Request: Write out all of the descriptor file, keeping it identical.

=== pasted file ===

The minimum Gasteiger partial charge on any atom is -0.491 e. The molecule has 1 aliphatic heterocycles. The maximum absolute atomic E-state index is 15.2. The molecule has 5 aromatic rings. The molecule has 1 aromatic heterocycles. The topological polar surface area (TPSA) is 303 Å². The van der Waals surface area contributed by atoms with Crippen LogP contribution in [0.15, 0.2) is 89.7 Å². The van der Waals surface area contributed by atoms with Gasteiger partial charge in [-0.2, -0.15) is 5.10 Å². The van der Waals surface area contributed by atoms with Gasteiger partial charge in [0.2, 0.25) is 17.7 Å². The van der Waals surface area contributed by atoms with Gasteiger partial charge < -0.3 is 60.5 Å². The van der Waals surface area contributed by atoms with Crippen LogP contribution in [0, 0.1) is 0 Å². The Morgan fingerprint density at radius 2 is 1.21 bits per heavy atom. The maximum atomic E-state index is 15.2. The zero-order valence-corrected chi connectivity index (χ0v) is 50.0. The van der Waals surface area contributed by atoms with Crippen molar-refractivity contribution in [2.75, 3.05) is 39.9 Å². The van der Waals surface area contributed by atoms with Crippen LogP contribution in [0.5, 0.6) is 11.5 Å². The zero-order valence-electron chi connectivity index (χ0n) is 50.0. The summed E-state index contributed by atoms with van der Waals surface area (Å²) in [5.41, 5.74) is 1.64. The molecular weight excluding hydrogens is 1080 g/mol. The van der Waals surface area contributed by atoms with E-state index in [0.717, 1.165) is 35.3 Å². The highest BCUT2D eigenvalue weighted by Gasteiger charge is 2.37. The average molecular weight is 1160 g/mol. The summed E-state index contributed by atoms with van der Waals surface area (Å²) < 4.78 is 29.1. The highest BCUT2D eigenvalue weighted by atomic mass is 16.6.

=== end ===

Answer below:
The minimum Gasteiger partial charge on any atom is -0.491 e. The molecule has 1 aliphatic heterocycles. The maximum absolute atomic E-state index is 15.2. The molecule has 5 aromatic rings. The molecule has 1 aromatic heterocycles. The topological polar surface area (TPSA) is 303 Å². The van der Waals surface area contributed by atoms with Crippen LogP contribution in [0.15, 0.2) is 89.7 Å². The van der Waals surface area contributed by atoms with Gasteiger partial charge in [-0.2, -0.15) is 5.10 Å². The van der Waals surface area contributed by atoms with Gasteiger partial charge in [0.2, 0.25) is 17.7 Å². The van der Waals surface area contributed by atoms with Gasteiger partial charge < -0.3 is 60.5 Å². The van der Waals surface area contributed by atoms with Crippen LogP contribution in [0, 0.1) is 0 Å². The Morgan fingerprint density at radius 2 is 1.21 bits per heavy atom. The maximum atomic E-state index is 15.2. The zero-order valence-corrected chi connectivity index (χ0v) is 50.0. The van der Waals surface area contributed by atoms with Crippen molar-refractivity contribution in [2.75, 3.05) is 39.9 Å². The van der Waals surface area contributed by atoms with Crippen LogP contribution in [0.5, 0.6) is 11.5 Å². The zero-order valence-electron chi connectivity index (χ0n) is 50.0. The summed E-state index contributed by atoms with van der Waals surface area (Å²) in [5.41, 5.74) is 1.64. The molecular weight excluding hydrogens is 1080 g/mol. The van der Waals surface area contributed by atoms with E-state index in [0.717, 1.165) is 35.3 Å². The highest BCUT2D eigenvalue weighted by Gasteiger charge is 2.37. The average molecular weight is 1160 g/mol. The summed E-state index contributed by atoms with van der Waals surface area (Å²) < 4.78 is 29.1. The highest BCUT2D eigenvalue weighted by atomic mass is 16.6.